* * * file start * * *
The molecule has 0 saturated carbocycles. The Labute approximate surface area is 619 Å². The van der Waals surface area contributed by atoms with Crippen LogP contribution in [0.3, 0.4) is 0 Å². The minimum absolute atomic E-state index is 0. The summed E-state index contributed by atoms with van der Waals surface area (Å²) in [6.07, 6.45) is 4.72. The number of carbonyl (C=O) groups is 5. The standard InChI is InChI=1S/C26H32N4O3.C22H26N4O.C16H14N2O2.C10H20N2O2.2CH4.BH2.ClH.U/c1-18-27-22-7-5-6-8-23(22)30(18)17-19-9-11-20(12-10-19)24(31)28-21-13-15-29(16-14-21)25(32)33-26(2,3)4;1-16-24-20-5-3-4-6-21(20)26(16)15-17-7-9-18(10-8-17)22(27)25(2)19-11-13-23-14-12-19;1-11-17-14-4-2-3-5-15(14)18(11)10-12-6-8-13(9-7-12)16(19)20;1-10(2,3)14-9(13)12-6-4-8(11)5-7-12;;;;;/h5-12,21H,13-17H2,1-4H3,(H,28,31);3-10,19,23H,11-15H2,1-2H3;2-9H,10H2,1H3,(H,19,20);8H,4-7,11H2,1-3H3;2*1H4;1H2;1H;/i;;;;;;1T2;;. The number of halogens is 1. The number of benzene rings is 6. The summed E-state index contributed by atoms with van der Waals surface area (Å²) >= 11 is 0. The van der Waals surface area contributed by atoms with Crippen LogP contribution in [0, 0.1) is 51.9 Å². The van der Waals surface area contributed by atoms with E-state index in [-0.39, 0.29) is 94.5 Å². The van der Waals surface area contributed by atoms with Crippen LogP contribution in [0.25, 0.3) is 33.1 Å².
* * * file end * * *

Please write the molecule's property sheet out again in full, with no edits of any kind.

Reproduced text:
The molecule has 0 saturated carbocycles. The Labute approximate surface area is 619 Å². The van der Waals surface area contributed by atoms with Crippen LogP contribution in [0.3, 0.4) is 0 Å². The minimum absolute atomic E-state index is 0. The summed E-state index contributed by atoms with van der Waals surface area (Å²) in [6.07, 6.45) is 4.72. The number of carbonyl (C=O) groups is 5. The standard InChI is InChI=1S/C26H32N4O3.C22H26N4O.C16H14N2O2.C10H20N2O2.2CH4.BH2.ClH.U/c1-18-27-22-7-5-6-8-23(22)30(18)17-19-9-11-20(12-10-19)24(31)28-21-13-15-29(16-14-21)25(32)33-26(2,3)4;1-16-24-20-5-3-4-6-21(20)26(16)15-17-7-9-18(10-8-17)22(27)25(2)19-11-13-23-14-12-19;1-11-17-14-4-2-3-5-15(14)18(11)10-12-6-8-13(9-7-12)16(19)20;1-10(2,3)14-9(13)12-6-4-8(11)5-7-12;;;;;/h5-12,21H,13-17H2,1-4H3,(H,28,31);3-10,19,23H,11-15H2,1-2H3;2-9H,10H2,1H3,(H,19,20);8H,4-7,11H2,1-3H3;2*1H4;1H2;1H;/i;;;;;;1T2;;. The number of halogens is 1. The number of benzene rings is 6. The summed E-state index contributed by atoms with van der Waals surface area (Å²) >= 11 is 0. The van der Waals surface area contributed by atoms with Crippen LogP contribution in [0, 0.1) is 51.9 Å². The van der Waals surface area contributed by atoms with E-state index in [-0.39, 0.29) is 94.5 Å². The van der Waals surface area contributed by atoms with Crippen LogP contribution in [0.25, 0.3) is 33.1 Å².